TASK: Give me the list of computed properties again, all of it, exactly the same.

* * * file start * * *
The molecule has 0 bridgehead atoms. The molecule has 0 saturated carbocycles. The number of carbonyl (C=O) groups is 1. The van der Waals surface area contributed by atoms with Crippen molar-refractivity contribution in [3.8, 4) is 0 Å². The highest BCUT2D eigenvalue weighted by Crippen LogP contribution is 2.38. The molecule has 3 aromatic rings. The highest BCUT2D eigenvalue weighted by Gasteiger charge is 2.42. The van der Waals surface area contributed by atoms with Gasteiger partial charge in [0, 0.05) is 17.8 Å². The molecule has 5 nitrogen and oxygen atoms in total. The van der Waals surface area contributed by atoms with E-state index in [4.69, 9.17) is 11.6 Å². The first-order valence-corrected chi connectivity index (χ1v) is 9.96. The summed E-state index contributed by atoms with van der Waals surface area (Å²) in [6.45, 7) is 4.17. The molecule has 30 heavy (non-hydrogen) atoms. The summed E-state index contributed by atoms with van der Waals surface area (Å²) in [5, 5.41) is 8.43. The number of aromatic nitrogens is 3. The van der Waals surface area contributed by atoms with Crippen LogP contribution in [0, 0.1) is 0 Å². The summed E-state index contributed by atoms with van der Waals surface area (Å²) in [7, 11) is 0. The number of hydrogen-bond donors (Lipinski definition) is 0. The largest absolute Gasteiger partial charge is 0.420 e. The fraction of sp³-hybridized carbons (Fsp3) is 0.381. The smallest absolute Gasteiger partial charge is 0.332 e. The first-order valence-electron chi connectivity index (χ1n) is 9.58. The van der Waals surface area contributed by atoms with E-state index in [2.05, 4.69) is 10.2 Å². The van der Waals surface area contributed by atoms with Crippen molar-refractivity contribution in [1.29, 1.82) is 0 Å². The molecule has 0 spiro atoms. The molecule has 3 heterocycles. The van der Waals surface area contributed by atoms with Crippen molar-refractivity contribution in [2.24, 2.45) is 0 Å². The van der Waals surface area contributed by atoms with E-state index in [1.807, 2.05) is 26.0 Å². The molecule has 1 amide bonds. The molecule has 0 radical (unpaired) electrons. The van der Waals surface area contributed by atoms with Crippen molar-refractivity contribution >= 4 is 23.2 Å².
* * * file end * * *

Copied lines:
The molecule has 0 bridgehead atoms. The molecule has 0 saturated carbocycles. The number of carbonyl (C=O) groups is 1. The van der Waals surface area contributed by atoms with Crippen molar-refractivity contribution in [3.8, 4) is 0 Å². The highest BCUT2D eigenvalue weighted by Crippen LogP contribution is 2.38. The molecule has 3 aromatic rings. The highest BCUT2D eigenvalue weighted by Gasteiger charge is 2.42. The van der Waals surface area contributed by atoms with Gasteiger partial charge in [0, 0.05) is 17.8 Å². The molecule has 5 nitrogen and oxygen atoms in total. The van der Waals surface area contributed by atoms with E-state index in [4.69, 9.17) is 11.6 Å². The first-order valence-corrected chi connectivity index (χ1v) is 9.96. The summed E-state index contributed by atoms with van der Waals surface area (Å²) in [6.45, 7) is 4.17. The molecule has 30 heavy (non-hydrogen) atoms. The summed E-state index contributed by atoms with van der Waals surface area (Å²) in [5, 5.41) is 8.43. The number of aromatic nitrogens is 3. The van der Waals surface area contributed by atoms with Crippen LogP contribution in [0, 0.1) is 0 Å². The summed E-state index contributed by atoms with van der Waals surface area (Å²) in [7, 11) is 0. The number of hydrogen-bond donors (Lipinski definition) is 0. The largest absolute Gasteiger partial charge is 0.420 e. The fraction of sp³-hybridized carbons (Fsp3) is 0.381. The smallest absolute Gasteiger partial charge is 0.332 e. The first-order valence-electron chi connectivity index (χ1n) is 9.58. The van der Waals surface area contributed by atoms with E-state index in [2.05, 4.69) is 10.2 Å². The van der Waals surface area contributed by atoms with Crippen molar-refractivity contribution in [1.29, 1.82) is 0 Å². The molecule has 0 spiro atoms. The molecule has 3 heterocycles. The van der Waals surface area contributed by atoms with Crippen molar-refractivity contribution in [2.24, 2.45) is 0 Å². The van der Waals surface area contributed by atoms with E-state index in [1.807, 2.05) is 26.0 Å². The molecule has 1 amide bonds. The molecule has 0 radical (unpaired) electrons. The van der Waals surface area contributed by atoms with Crippen molar-refractivity contribution >= 4 is 23.2 Å².